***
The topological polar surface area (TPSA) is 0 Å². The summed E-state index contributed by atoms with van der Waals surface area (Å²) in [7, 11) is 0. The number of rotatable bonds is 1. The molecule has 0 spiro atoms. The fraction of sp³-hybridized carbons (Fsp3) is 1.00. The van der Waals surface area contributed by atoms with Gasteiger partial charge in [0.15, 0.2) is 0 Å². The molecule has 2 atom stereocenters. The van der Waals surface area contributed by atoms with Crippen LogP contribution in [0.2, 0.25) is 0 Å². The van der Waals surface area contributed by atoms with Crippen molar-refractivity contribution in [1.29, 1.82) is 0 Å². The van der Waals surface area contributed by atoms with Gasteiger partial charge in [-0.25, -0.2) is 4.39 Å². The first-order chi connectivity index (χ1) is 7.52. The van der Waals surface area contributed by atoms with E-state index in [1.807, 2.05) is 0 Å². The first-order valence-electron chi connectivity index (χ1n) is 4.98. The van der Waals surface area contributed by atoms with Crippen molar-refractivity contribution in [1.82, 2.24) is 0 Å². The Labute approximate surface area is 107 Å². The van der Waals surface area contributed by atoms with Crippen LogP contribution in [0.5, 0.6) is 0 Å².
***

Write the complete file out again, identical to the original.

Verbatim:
The topological polar surface area (TPSA) is 0 Å². The summed E-state index contributed by atoms with van der Waals surface area (Å²) in [7, 11) is 0. The number of rotatable bonds is 1. The molecule has 0 spiro atoms. The fraction of sp³-hybridized carbons (Fsp3) is 1.00. The van der Waals surface area contributed by atoms with Gasteiger partial charge in [0.15, 0.2) is 0 Å². The molecule has 2 atom stereocenters. The van der Waals surface area contributed by atoms with Crippen LogP contribution in [0.2, 0.25) is 0 Å². The van der Waals surface area contributed by atoms with Crippen molar-refractivity contribution in [1.29, 1.82) is 0 Å². The van der Waals surface area contributed by atoms with Gasteiger partial charge in [-0.25, -0.2) is 4.39 Å². The first-order chi connectivity index (χ1) is 7.52. The van der Waals surface area contributed by atoms with E-state index in [1.807, 2.05) is 0 Å². The first-order valence-electron chi connectivity index (χ1n) is 4.98. The van der Waals surface area contributed by atoms with Crippen molar-refractivity contribution in [1.82, 2.24) is 0 Å². The Labute approximate surface area is 107 Å². The van der Waals surface area contributed by atoms with Crippen LogP contribution in [0.5, 0.6) is 0 Å².